Dharshi Lacey, head of Immigrant and Ethno-Cultural Programs at London InterCommunity Health Centre
And, with all that hanging in the balance, there's a chance people won't get what they're expecting.
Initially, through, Londoners are looking for cohesion, and Lacey thinks the councillors-elect will deliver — at least for a little while.
"You might have a little bit of ‘What that guy said,’ just to make that point," she said. "Maybe in a couple of years, as people figure out what they’re doing, what they’re going to do for the next election, then they’ll start distinguishing themselves.
"It is inevitable that there will be disappointment, because how do you and I define what is a good decision?"
To criticize the new councillors now though isn't fair, she said. If we do, we're "actually criticizing the people who voted."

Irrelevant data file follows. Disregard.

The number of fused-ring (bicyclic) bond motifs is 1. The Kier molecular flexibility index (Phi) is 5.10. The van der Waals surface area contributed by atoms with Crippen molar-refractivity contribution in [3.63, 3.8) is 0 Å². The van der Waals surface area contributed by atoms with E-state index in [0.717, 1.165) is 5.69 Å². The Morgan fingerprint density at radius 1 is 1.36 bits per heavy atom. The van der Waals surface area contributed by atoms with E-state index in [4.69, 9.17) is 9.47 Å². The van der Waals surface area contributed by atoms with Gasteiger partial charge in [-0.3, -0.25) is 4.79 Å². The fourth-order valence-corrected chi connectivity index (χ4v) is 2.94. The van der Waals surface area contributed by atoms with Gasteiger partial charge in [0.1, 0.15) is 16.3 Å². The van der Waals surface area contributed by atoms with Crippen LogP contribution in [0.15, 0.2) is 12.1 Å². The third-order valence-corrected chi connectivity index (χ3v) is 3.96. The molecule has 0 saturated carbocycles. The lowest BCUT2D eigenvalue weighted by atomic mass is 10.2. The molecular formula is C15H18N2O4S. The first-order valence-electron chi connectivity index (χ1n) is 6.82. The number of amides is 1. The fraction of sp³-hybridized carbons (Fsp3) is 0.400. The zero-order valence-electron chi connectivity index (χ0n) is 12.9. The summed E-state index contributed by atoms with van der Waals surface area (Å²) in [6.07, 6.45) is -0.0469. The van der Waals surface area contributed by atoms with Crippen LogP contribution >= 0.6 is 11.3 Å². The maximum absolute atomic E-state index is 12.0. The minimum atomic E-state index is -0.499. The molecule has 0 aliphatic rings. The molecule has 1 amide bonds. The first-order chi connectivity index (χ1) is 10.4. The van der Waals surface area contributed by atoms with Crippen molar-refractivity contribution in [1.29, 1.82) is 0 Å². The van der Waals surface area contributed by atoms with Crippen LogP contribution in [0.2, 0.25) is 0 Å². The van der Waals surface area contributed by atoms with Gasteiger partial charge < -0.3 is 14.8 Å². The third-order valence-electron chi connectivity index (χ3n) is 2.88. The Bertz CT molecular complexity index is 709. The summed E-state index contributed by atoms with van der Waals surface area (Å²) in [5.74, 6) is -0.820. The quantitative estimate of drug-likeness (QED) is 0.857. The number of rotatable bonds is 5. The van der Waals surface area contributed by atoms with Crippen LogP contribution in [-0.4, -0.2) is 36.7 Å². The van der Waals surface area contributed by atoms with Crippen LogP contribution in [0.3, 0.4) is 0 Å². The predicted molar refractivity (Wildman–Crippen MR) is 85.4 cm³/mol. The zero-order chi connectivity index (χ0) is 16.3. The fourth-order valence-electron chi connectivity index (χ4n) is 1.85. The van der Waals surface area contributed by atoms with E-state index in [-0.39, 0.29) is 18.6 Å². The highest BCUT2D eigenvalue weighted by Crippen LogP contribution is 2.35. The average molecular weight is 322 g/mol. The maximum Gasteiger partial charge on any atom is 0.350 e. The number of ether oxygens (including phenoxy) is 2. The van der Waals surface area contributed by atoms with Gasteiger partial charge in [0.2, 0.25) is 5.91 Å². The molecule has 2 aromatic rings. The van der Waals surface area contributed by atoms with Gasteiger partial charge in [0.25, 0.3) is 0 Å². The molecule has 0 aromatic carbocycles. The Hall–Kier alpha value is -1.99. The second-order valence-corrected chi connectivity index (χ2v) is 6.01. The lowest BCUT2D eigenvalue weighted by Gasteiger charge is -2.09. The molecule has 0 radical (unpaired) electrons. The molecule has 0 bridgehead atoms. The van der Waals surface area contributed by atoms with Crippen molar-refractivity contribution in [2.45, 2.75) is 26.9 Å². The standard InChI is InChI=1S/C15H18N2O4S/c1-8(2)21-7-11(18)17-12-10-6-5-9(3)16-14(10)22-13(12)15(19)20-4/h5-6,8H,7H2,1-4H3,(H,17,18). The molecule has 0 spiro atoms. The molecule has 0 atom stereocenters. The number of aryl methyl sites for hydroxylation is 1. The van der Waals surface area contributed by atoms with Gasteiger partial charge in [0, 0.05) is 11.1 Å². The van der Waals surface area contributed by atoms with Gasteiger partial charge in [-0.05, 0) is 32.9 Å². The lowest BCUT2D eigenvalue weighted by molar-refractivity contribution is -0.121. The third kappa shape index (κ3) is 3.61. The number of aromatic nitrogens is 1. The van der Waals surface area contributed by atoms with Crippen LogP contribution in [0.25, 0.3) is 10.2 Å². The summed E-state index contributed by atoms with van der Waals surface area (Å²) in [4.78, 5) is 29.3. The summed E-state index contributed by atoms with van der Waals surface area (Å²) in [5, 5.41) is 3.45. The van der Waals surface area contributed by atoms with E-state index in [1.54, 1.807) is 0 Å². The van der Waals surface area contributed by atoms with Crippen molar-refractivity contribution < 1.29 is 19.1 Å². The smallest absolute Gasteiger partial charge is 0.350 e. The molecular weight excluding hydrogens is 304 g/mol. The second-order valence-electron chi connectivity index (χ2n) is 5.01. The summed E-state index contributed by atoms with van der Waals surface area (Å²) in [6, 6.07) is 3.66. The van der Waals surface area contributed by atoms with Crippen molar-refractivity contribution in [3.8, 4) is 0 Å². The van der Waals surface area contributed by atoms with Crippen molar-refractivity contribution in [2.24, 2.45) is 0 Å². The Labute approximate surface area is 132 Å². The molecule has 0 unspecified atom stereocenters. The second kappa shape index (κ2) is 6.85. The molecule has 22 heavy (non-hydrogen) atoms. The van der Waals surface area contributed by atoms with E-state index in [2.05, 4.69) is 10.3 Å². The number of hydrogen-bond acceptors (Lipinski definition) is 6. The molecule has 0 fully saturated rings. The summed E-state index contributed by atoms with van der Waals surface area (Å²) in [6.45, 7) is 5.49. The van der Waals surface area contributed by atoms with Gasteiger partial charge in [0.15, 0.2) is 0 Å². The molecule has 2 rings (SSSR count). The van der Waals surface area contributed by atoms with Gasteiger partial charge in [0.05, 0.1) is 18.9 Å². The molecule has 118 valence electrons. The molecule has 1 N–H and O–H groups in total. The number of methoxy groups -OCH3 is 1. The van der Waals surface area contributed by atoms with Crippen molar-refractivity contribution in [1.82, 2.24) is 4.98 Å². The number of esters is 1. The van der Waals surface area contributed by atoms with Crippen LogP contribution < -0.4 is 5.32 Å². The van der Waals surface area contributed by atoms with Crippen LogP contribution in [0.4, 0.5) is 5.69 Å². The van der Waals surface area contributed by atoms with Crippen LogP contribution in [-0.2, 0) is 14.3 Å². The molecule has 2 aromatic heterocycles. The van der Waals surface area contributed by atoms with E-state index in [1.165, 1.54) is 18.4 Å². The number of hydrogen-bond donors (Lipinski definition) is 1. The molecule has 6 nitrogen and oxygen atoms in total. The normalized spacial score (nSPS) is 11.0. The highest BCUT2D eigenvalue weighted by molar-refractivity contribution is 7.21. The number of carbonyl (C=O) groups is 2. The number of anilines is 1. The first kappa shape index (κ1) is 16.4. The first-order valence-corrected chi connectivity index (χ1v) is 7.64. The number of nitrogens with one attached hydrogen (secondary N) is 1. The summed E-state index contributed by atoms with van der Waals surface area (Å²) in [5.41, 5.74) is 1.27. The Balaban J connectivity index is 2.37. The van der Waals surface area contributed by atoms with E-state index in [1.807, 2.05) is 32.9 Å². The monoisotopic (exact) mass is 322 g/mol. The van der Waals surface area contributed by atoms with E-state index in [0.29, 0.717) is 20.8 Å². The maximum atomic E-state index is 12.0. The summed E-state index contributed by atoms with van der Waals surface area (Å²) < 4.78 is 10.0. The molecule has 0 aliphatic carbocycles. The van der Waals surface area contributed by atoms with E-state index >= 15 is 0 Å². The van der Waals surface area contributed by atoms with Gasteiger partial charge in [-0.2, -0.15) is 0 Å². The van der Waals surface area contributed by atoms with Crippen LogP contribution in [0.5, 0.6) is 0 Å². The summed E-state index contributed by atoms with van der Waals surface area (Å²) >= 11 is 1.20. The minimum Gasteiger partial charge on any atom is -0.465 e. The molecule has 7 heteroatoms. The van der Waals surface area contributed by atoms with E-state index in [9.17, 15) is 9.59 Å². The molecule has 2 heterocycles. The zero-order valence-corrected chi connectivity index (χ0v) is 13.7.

Lincoln McCardle, self-described “political outsider” and “people’s champ” who’s deeply involved in community @Canucklehead_ca
Good point, McCardle said, promoting the idea that we absolutely must give the new gang a fair shake.
"Let’s not write these guys off yet. Let’s at least give them Day 1 before we start tearing them apart," he said.
And, on that note, London needs to support them as well — something McCardle's already seen happen via social media with people saying they plan to put their names in the hat for various committees and advisory boards.
"I think going into this council, people have expectations of how every vote is going to go," he said. "I think it will be an interesting litmus test when the vote doesn’t go the way people might expect.
"Are people going to feel duped or tricked, or are they going to take the time to try to find out why a decision was made, or are councillors going to be proactive in explaining their (decisions)?"
Adam Fearnall, governance and policy consultant with London Youth Advisory Council, former Western University student council president @adamfearnall
With so much up in the air, Fearnall has a suggestion for where things might start.